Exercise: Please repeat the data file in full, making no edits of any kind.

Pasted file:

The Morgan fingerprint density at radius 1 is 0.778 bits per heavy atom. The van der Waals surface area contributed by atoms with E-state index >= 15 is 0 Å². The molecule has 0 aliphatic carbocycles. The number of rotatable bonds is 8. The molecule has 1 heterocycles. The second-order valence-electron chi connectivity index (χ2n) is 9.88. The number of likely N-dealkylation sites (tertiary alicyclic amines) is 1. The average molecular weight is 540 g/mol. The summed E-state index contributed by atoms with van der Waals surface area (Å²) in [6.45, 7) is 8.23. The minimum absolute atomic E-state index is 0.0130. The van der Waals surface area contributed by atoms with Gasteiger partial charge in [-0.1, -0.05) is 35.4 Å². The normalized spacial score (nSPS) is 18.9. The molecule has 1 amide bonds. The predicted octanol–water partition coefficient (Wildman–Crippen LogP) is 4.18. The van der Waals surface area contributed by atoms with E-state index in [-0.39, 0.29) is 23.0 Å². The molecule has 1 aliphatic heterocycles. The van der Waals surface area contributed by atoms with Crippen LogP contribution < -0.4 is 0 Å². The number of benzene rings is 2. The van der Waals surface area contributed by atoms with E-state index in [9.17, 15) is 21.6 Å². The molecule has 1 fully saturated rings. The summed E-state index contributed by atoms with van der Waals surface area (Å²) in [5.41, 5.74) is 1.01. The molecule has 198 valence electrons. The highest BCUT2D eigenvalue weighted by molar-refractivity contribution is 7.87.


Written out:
The Morgan fingerprint density at radius 1 is 0.778 bits per heavy atom. The van der Waals surface area contributed by atoms with E-state index >= 15 is 0 Å². The molecule has 0 aliphatic carbocycles. The number of rotatable bonds is 8. The molecule has 1 heterocycles. The second-order valence-electron chi connectivity index (χ2n) is 9.88. The number of likely N-dealkylation sites (tertiary alicyclic amines) is 1. The average molecular weight is 540 g/mol. The summed E-state index contributed by atoms with van der Waals surface area (Å²) in [6.45, 7) is 8.23. The minimum absolute atomic E-state index is 0.0130. The van der Waals surface area contributed by atoms with Gasteiger partial charge in [-0.1, -0.05) is 35.4 Å². The normalized spacial score (nSPS) is 18.9. The molecule has 1 amide bonds. The predicted octanol–water partition coefficient (Wildman–Crippen LogP) is 4.18. The van der Waals surface area contributed by atoms with E-state index in [-0.39, 0.29) is 23.0 Å². The molecule has 1 aliphatic heterocycles. The van der Waals surface area contributed by atoms with Crippen LogP contribution < -0.4 is 0 Å². The number of benzene rings is 2. The van der Waals surface area contributed by atoms with E-state index in [9.17, 15) is 21.6 Å². The molecule has 1 fully saturated rings. The summed E-state index contributed by atoms with van der Waals surface area (Å²) in [5.41, 5.74) is 1.01. The molecule has 198 valence electrons. The highest BCUT2D eigenvalue weighted by molar-refractivity contribution is 7.87.